Today is Martin Luther King Jr. Day. It's a day we celebrate and remember the struggle for civil rights of the black community in America. This fight continues to this day and we must all do our part to educate ourselves and be vigilant in our struggle against oppression. 2020 has stood as a valuable reminder of how we treat minorities in this country. It's not enough to simply celebrate diversity a few times a year and pretend as if the injustices felt by minorities in this country don't occur every day.
This year we have watched as black communities around the country have protested for their right to simply exist. We have seen black men and women be shot and killed not just in the streets but in their own homes. We have seen their murderers be given leniency and grace, while they offered their victims none.
Through out the year, the ACL has joined other organizations in Lubbock to protest the discrimination happening around our country, and some have pushed back. With dissenters asking "Why it is the place of an Atheist organization to protest for Black Lives Matter? This is not inherently an atheist issue and it should not be something we are involved in."
This kind of thinking is exactly why when we look at the atheist community nationally we see a sea of white male commentators. As a movement, we have struggled to serve people from all walks of life, and we need to be honest with ourselves about why.
When we make a commitment to focus entirely on injustices that are exclusively of a religious nature, we are not communicating to black and brown communities that we care and are invested in their struggles. We can not simply "invite" them to be part of a movement has been created by and for a majority white base. We must evaluate what we are doing to actually offer value, and support to these communities who have not traditionally been well served by our activism.
For many minority communities, religion and the church can be a valuable community asset that provides for people in a way the government often fails to do. The church can be the only place for many people to receive any kind of assistance. The church is tied in to the fabric of the community so tightly that is at times inseparable from the culture. And when cultural pride is something you are having to constantly defend from appropriation, it makes lofty debates about philosophy quite removed from the grounded issues the church helps to address. The church can add a lot of value to the community. And with the stakes so high, it makes things like questioning belief, and leaving religion a privilege. A white privilege.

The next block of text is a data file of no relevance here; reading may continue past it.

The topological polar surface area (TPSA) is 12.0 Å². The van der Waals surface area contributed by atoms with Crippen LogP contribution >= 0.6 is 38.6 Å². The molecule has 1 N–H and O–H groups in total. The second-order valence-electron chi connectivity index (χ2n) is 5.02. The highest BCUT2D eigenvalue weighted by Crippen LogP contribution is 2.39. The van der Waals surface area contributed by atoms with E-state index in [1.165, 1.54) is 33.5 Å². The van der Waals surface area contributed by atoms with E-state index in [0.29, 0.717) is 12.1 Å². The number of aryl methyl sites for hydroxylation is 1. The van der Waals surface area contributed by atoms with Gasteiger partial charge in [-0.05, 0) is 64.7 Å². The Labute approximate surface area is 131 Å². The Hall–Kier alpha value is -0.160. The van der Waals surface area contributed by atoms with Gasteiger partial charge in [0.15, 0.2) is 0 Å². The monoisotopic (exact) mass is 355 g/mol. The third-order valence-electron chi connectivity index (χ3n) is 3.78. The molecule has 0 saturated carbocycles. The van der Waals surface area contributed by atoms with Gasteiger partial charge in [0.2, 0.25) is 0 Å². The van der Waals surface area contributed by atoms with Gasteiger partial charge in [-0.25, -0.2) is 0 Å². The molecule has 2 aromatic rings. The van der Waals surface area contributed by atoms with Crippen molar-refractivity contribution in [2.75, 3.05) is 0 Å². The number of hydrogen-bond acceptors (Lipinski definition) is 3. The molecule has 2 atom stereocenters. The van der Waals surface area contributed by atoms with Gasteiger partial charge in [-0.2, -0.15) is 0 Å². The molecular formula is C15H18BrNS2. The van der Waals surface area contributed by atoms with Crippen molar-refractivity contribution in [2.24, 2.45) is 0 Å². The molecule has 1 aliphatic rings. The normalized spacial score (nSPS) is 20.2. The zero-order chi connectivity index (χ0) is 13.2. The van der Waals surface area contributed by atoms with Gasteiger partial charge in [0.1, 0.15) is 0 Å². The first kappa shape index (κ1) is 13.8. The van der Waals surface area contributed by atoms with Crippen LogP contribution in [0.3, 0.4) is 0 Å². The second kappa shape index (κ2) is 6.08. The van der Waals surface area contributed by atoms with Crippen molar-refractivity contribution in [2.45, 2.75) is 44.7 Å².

We must not only leave the door open to those in minority communities who question their faith, but we must also be active in supporting them in the struggles which are much more immediate and pressing. Who has time to debate the fallacies of philosophic arguments for god, when the police are breaking down the door of your home and firing on you while you sleep?
We have to start doing our part to actually reach out and be an active participant in helping to solve injustice not just in our own back yard, but in our neighbors as well. We must support black communities in the issues that matter most to them. We should not be satisfied with simply tokenizing those who have been able to question faith despite all the other obstacles and challenges that face them. We need to reach out to those communities, not to proselytize atheism, or to ask them to educate us on what it's like to be irreligious in a black community, but rather to genuinely ask what we can do to support justice for them in the ways that are most meaningful. If we are to be effective allies, we can't settle for order, and hope that our communities become diverse if we leave the door open. We must plan an active role in demanding justice for everyone we share this country with.
The Atheist Community of Lubbock does not only want to create a positive impact on the lives of those who have already begun to question their faith and need a safe space to do so, but we also want to create an impact on our larger community and provide the type of atmosphere in Lubbock and the rest of the country where people from all walks of life feel comfortable to have open debate and conversation. That can not happen if some people in our community are fighting for breathable air, fair housing, equal access to health care and assistance, economic equality and the right to walk down the street in a hoodie without fear of being shot.
Injustice anywhere is a threat to justice everywhere
Martin Luther King Jr.
Author: Tracey Benefield - Executive Director